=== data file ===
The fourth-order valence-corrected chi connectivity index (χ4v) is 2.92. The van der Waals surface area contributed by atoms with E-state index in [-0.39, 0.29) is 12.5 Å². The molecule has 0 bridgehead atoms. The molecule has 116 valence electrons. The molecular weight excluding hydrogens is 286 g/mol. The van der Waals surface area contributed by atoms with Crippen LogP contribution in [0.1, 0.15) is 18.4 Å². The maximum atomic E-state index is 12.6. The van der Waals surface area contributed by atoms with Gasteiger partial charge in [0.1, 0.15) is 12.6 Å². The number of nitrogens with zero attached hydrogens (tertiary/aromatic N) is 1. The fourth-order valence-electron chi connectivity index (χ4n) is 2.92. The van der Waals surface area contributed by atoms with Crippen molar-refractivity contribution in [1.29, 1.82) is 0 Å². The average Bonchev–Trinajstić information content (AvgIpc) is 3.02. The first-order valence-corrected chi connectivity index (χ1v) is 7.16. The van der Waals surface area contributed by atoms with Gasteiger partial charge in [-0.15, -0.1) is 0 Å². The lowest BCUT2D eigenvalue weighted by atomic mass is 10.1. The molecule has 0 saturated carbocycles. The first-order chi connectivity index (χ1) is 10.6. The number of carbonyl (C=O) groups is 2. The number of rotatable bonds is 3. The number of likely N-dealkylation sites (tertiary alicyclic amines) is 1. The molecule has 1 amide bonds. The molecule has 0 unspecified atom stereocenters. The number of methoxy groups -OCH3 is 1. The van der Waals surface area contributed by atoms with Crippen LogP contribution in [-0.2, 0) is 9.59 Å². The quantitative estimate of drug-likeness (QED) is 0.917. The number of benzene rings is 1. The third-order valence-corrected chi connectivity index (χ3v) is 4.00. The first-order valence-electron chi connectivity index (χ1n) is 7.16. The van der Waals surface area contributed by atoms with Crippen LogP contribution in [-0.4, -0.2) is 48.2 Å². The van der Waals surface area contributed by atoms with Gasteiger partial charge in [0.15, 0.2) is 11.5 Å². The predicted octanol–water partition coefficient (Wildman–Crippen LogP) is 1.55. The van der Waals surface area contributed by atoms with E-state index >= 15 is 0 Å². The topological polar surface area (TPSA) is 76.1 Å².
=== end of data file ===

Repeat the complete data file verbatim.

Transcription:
The fourth-order valence-corrected chi connectivity index (χ4v) is 2.92. The van der Waals surface area contributed by atoms with E-state index in [-0.39, 0.29) is 12.5 Å². The molecule has 0 bridgehead atoms. The molecule has 116 valence electrons. The molecular weight excluding hydrogens is 286 g/mol. The van der Waals surface area contributed by atoms with Crippen LogP contribution in [0.1, 0.15) is 18.4 Å². The maximum atomic E-state index is 12.6. The van der Waals surface area contributed by atoms with Gasteiger partial charge in [0.1, 0.15) is 12.6 Å². The number of nitrogens with zero attached hydrogens (tertiary/aromatic N) is 1. The fourth-order valence-electron chi connectivity index (χ4n) is 2.92. The van der Waals surface area contributed by atoms with Crippen molar-refractivity contribution in [1.29, 1.82) is 0 Å². The average Bonchev–Trinajstić information content (AvgIpc) is 3.02. The first-order valence-corrected chi connectivity index (χ1v) is 7.16. The van der Waals surface area contributed by atoms with Gasteiger partial charge in [-0.15, -0.1) is 0 Å². The lowest BCUT2D eigenvalue weighted by atomic mass is 10.1. The molecule has 0 saturated carbocycles. The first-order chi connectivity index (χ1) is 10.6. The number of carbonyl (C=O) groups is 2. The number of rotatable bonds is 3. The number of likely N-dealkylation sites (tertiary alicyclic amines) is 1. The molecule has 1 amide bonds. The molecule has 0 unspecified atom stereocenters. The number of methoxy groups -OCH3 is 1. The van der Waals surface area contributed by atoms with Crippen LogP contribution in [-0.2, 0) is 9.59 Å². The quantitative estimate of drug-likeness (QED) is 0.917. The number of benzene rings is 1. The third-order valence-corrected chi connectivity index (χ3v) is 4.00. The first-order valence-electron chi connectivity index (χ1n) is 7.16. The van der Waals surface area contributed by atoms with Crippen LogP contribution in [-0.4, -0.2) is 48.2 Å². The van der Waals surface area contributed by atoms with Gasteiger partial charge in [0.15, 0.2) is 11.5 Å². The predicted octanol–water partition coefficient (Wildman–Crippen LogP) is 1.55. The van der Waals surface area contributed by atoms with E-state index >= 15 is 0 Å². The topological polar surface area (TPSA) is 76.1 Å².